Well, professionally, Airbus, Boeing, the NTSB, the FAA and hopefully most airlines pilots do not share your wishes.

    Quote Originally Posted by Boeing
    Boeing aircraft are not designed to a requirement of full authority rudder reversals from an “over yaw” condition. Sequential full
    or nearly full authority rudder reversals may not be within the structural design limits of the aircraft, even if the airspeed is below
    the design manoeuvring speed. There are no Boeing Procedures that require this type of pilot input. It should also be pointed out
    that excessive structural loads may be generated in other areas of the aircraft, such as engine struts, from this type of control input.

  5. #65
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    Two words for you Evan, Cross control.

  6. #66
    Senior Member 3WE's Avatar
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    Quote Originally Posted by ATLcrew View Post
    Actually, the airplane will tell you if the landing was "structurally significant". There is a report that can be pulled up [snip].
    ...if we only had a web-link to these reports we could do so much more to help the industry.
    Last edited by 3WE; 10-11-2017 at 03:09 PM. Reason: Change font color to blue to indicate sarcasm.
    Les règles de l'aviation de base découragent de longues périodes de dur tirer vers le haut.

  7. #67
    Senior Member 3WE's Avatar
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    Quote Originally Posted by Evan View Post
    Well, professionally, Airbus, Boeing, the NTSB, the FAA and hopefully most airlines pilots do not share your wishes.
    Mr. Black and White:

    -Not all rudder reversals are full-deflection reversals- except in your obsessive mind. (Yeah, it would appear that one reversal happened here)
    -Hard right rudder as you are shooting towards the left of the runway is a reasonable practice.
    -Holding hard left rudder to get to the center of the runway in a crosswind scenario is a reasonable practice.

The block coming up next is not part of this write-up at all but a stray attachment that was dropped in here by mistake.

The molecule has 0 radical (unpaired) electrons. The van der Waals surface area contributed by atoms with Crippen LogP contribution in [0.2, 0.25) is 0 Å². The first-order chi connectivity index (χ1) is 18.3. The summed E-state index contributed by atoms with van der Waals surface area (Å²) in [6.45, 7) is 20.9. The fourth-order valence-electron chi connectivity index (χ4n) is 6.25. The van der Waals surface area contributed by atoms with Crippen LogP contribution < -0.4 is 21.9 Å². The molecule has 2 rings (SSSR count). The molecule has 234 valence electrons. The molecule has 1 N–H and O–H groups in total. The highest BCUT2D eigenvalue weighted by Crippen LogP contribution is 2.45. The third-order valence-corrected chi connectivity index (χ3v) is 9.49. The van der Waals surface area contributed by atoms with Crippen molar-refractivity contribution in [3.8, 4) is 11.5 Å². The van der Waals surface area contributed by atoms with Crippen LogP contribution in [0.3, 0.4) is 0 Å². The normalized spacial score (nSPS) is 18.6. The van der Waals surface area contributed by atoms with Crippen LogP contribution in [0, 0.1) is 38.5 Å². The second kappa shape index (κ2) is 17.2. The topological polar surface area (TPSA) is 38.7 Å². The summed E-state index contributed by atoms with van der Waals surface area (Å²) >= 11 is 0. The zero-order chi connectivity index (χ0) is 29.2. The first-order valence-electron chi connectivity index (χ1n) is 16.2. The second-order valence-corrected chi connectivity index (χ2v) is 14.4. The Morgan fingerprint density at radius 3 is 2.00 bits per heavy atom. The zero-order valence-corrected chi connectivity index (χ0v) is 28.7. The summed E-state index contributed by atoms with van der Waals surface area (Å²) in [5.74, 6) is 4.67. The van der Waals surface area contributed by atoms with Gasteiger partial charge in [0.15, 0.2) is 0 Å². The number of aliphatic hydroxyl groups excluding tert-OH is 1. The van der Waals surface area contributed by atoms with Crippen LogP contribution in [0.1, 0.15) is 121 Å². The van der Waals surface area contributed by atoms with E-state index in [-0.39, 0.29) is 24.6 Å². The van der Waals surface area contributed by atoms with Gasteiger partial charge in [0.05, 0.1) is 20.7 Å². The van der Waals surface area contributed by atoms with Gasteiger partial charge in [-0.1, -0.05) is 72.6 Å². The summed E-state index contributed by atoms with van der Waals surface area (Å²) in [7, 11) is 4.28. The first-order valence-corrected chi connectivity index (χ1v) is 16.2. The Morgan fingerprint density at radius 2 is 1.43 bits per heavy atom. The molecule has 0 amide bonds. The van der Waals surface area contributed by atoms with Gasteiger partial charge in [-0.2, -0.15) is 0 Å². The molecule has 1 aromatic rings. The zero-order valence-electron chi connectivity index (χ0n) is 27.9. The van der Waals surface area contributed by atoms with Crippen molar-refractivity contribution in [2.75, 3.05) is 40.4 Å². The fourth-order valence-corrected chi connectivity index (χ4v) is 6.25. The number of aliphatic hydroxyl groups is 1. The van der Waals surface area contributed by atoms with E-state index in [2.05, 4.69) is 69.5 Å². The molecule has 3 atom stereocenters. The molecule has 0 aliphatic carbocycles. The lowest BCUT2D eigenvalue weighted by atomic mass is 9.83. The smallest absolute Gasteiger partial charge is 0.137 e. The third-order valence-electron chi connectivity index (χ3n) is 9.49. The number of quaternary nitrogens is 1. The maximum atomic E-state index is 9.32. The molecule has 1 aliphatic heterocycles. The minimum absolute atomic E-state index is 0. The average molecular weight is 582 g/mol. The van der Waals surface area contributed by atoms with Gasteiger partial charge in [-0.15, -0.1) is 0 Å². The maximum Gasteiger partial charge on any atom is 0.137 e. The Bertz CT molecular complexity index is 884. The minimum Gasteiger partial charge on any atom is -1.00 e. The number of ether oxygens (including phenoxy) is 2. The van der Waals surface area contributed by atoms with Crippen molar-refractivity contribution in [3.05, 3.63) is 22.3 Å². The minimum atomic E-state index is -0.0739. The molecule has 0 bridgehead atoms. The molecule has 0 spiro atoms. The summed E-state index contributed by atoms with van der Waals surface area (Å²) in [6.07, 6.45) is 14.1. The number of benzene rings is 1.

-Sometimes people over-steer a bit. AND THEN: Alert, situationally-aware operators manage the over steer...(sorta like what happened here)

    This is a significant problem with car drivers who are not paying attention and drift right, and then over-correct to the left, and sometimes lose control and/or have head on collisions with oncoming traffic. For these cases, I do think that improvements to recurrent training and situational awareness are in order.
    Les règles de l'aviation de base découragent de longues périodes de dur tirer vers le haut.

  8. #68
    Senior Member 3WE's Avatar
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    Boeing Bobby and ATLCrew: Please note the instructions below on how you are supposed to operate your aircraft and it's rudder:

    Quote Originally Posted by Evan View Post
    The rudder is there for steady state inputs to compensate for crosswinds and engine failure and occasionally for very careful maneuvering.
    Les règles de l'aviation de base découragent de longues périodes de dur tirer vers le haut.

  9. #69
    Senior Member Evan's Avatar
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    Quote Originally Posted by BoeingBobby View Post
    Two words for you Evan, Cross control.
    Involving cyclic rudder reversals?